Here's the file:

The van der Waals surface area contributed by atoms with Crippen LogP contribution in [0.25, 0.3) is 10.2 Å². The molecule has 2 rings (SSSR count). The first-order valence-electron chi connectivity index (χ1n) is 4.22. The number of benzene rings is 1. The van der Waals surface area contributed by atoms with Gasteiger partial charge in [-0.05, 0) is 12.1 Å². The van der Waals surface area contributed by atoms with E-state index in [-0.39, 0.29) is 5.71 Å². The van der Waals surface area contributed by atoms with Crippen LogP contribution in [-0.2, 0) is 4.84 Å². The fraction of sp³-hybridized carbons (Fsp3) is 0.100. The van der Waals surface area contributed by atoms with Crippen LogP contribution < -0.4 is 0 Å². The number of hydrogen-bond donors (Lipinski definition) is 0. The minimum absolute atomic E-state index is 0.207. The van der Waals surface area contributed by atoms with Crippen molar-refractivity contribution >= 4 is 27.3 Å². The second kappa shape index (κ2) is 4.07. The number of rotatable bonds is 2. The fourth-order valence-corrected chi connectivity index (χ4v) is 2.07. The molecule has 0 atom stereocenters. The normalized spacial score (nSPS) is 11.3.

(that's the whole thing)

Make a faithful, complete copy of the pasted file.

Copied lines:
The van der Waals surface area contributed by atoms with Crippen LogP contribution in [0.25, 0.3) is 10.2 Å². The molecule has 2 rings (SSSR count). The first-order valence-electron chi connectivity index (χ1n) is 4.22. The number of benzene rings is 1. The van der Waals surface area contributed by atoms with Gasteiger partial charge in [-0.05, 0) is 12.1 Å². The van der Waals surface area contributed by atoms with E-state index in [-0.39, 0.29) is 5.71 Å². The van der Waals surface area contributed by atoms with Crippen LogP contribution in [-0.2, 0) is 4.84 Å². The fraction of sp³-hybridized carbons (Fsp3) is 0.100. The van der Waals surface area contributed by atoms with Crippen LogP contribution < -0.4 is 0 Å². The number of hydrogen-bond donors (Lipinski definition) is 0. The minimum absolute atomic E-state index is 0.207. The van der Waals surface area contributed by atoms with Crippen molar-refractivity contribution >= 4 is 27.3 Å². The second kappa shape index (κ2) is 4.07. The number of rotatable bonds is 2. The fourth-order valence-corrected chi connectivity index (χ4v) is 2.07. The molecule has 0 atom stereocenters. The normalized spacial score (nSPS) is 11.3.